Young people help sisters carry out mission

Taniera Paige, from left, Sister Nancy Gerth, TaNáa Griffin and Andreiona Williams posed for a photo after they’d cooked and served dinner to families at Gilda’s Club Kentuckiana, 2440 Grinstead Drive, Sept. 12. Gilda’s Club is a local group that supports individuals living with cancer. (Photo Special to The Record)

While the Sisters of Charity of Nazareth are generally aging here in the United States, young lay people remain engaged in their work.

Charity Alive is a group for young men and women, between the ages of 18 and 35, whose mission is to build and maintain a relationship with the Sisters of Charity of Nazareth. The group meets for fellowship and service work throughout the year. They also meet with the sisters for prayer on their Nazareth, Ky., campus.

Currently, the sisters are accepting applications for new Charity Alive members.

Sisters of Charity of Nazareth Luke Boiarski and Nancy Gerth serve as facilitators of the group. One of the young adults, Andreiona Williams, was recently appointed coordinator.

“They are great young people looking to connect to something and have meaning in their lives,” said Sister Boiarski during a
recent interview.

Sister Gerth agrees. “They’re dedicated to living out our charism and mission. They’re not just doing service projects.”

The group was formed in 2012 when two young women approached the sisters and asked to start a group that would be associated with the congregation, said Sister Gerth. The young women said they felt “called” to start such a group.

Charity Alive has four components:

  • Service to support the mission and charism of the Sisters of Charity of Nazareth.
  •  Developing spirituality to share common prayer and integrate the Gospel message into one’s life.
  •  Building support with others who hold common values.
  •  Finding direction in life to discover one’s passion and encourage one another on the journey.

The group has attracted a diverse group of young men and women, not only from the Catholic tradition.
TaNáa Griffin met the sisters about seven years ago through a service project at Spalding University. Griffin said she knew right away she wanted to be a part of the group.

“I love being around the sisters,” said Griffin during a recent interview. “It was their love and compassion for other people that I was drawn to.”
Griffin, who is a member of First Virginia Avenue Missionary Baptist Church, said she had an “instant spiritual connection” to the sisters despite coming from a different faith tradition.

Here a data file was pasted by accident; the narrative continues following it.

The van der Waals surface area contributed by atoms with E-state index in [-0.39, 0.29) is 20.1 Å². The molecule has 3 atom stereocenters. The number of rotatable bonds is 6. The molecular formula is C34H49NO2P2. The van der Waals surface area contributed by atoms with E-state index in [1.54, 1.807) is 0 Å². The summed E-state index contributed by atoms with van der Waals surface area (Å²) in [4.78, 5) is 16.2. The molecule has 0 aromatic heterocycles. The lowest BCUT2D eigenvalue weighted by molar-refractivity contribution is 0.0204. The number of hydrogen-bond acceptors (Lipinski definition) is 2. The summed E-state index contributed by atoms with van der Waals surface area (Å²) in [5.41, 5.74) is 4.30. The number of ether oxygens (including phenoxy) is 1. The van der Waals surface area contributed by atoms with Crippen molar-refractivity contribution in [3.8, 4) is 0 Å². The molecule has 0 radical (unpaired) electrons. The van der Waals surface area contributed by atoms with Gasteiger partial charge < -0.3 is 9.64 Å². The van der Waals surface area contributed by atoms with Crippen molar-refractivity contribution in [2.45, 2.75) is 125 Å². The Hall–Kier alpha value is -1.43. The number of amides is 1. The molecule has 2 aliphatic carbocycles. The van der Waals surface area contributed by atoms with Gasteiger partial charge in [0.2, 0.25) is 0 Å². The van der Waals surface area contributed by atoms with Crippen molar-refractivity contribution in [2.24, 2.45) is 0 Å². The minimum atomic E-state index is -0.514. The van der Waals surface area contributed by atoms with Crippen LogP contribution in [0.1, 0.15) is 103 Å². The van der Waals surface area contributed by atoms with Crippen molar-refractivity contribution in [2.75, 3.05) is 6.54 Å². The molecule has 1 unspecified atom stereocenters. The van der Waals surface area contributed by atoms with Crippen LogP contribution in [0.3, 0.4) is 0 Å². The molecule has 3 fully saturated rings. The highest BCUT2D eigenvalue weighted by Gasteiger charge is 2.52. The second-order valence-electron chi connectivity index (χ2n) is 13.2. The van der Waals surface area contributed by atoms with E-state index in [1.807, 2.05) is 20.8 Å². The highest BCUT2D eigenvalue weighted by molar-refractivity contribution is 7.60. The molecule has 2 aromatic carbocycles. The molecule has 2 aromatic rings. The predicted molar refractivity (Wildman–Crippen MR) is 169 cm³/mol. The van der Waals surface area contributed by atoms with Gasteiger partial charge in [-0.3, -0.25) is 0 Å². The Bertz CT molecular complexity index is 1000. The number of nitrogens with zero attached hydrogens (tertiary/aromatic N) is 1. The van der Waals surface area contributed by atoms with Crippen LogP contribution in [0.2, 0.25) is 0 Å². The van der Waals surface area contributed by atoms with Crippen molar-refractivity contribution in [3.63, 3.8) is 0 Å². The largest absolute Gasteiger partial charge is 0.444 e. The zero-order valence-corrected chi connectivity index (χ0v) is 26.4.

“It’s a great experience to pray with them and have their spiritual guidance,” said Griffin.
She said being a part of the group changed her life. She not only found a “network of friendship” with the sisters “It helped me to find my life’s purpose,” said Griffin, who chose a career in social work.

Amelia Kolb, another member, met the Sisters of Charity of Nazareth as a student at Presentation Academy. She graduated in 2015 and a couple years later traveled to Belize with the sisters. Kolb said she met Sister Boiarski on that trip.

“Sister Luke invited me to attend an event with Charity Alive. After meeting the members, I knew I wanted to be part of its mission,” said Kolb. “I love how Charity Alive offers an environment for young adults to cultivate charism in our everyday lives and feel the support from the group within that mission.”

Kolb said the group’s members are diverse, but they’re connected by the “desire to serve others and Christ.”

Kolb is currently serving as an English language teaching assistant in Mexico through the Fulbright program.

Sister Gerth said the Sisters of Charity have a tradition of serving with lay people to carry out their mission.

It’s no different with Charity Alive, she said. Sister Boiarski said partnering with groups like Charity Alive may even be the future of religious life.

“I feel it’s going to be the future, a new way of being in religious life,” she said. “It’s the new way. We need to look at the signs of the times. It won’t replace it but add to it.”

Sister Gerth agrees that the times are changing.

“We don’t have any idea what it’ll look like. Everything is expanding, our definition of collaboration and partnership,” she said. “We’re finding more and more that things are connected on a human level and on a global cosmic level. There’s a new awareness of connection.”

The future “seems very bright,” said Sister Boiarski.

Click here for more information on Charity Alive.

Ruby Thomas
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Ruby Thomas
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